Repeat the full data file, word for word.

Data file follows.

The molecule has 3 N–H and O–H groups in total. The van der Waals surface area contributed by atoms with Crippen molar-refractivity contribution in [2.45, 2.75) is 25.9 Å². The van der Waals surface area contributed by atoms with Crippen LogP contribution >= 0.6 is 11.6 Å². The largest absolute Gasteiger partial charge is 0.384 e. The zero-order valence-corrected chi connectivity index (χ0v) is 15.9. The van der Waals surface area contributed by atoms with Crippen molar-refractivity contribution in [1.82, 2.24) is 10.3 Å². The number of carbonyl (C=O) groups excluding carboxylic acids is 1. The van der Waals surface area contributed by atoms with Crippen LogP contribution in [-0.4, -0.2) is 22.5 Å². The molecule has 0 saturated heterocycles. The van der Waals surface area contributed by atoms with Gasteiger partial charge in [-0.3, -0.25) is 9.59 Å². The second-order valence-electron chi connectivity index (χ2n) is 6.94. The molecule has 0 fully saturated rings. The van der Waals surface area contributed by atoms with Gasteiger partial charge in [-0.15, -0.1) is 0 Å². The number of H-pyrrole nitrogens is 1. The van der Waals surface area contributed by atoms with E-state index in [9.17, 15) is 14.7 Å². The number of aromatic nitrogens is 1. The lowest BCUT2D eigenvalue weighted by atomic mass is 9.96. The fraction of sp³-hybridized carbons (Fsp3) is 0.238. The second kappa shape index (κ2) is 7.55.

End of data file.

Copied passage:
The molecule has 3 N–H and O–H groups in total. The van der Waals surface area contributed by atoms with Crippen molar-refractivity contribution in [2.45, 2.75) is 25.9 Å². The van der Waals surface area contributed by atoms with Crippen LogP contribution >= 0.6 is 11.6 Å². The largest absolute Gasteiger partial charge is 0.384 e. The zero-order valence-corrected chi connectivity index (χ0v) is 15.9. The van der Waals surface area contributed by atoms with Crippen molar-refractivity contribution in [1.82, 2.24) is 10.3 Å². The number of carbonyl (C=O) groups excluding carboxylic acids is 1. The van der Waals surface area contributed by atoms with Crippen LogP contribution in [-0.4, -0.2) is 22.5 Å². The molecule has 0 saturated heterocycles. The van der Waals surface area contributed by atoms with Gasteiger partial charge in [-0.3, -0.25) is 9.59 Å². The second-order valence-electron chi connectivity index (χ2n) is 6.94. The molecule has 0 fully saturated rings. The van der Waals surface area contributed by atoms with Gasteiger partial charge in [-0.15, -0.1) is 0 Å². The number of H-pyrrole nitrogens is 1. The van der Waals surface area contributed by atoms with E-state index in [9.17, 15) is 14.7 Å². The number of aromatic nitrogens is 1. The lowest BCUT2D eigenvalue weighted by atomic mass is 9.96. The fraction of sp³-hybridized carbons (Fsp3) is 0.238. The second kappa shape index (κ2) is 7.55.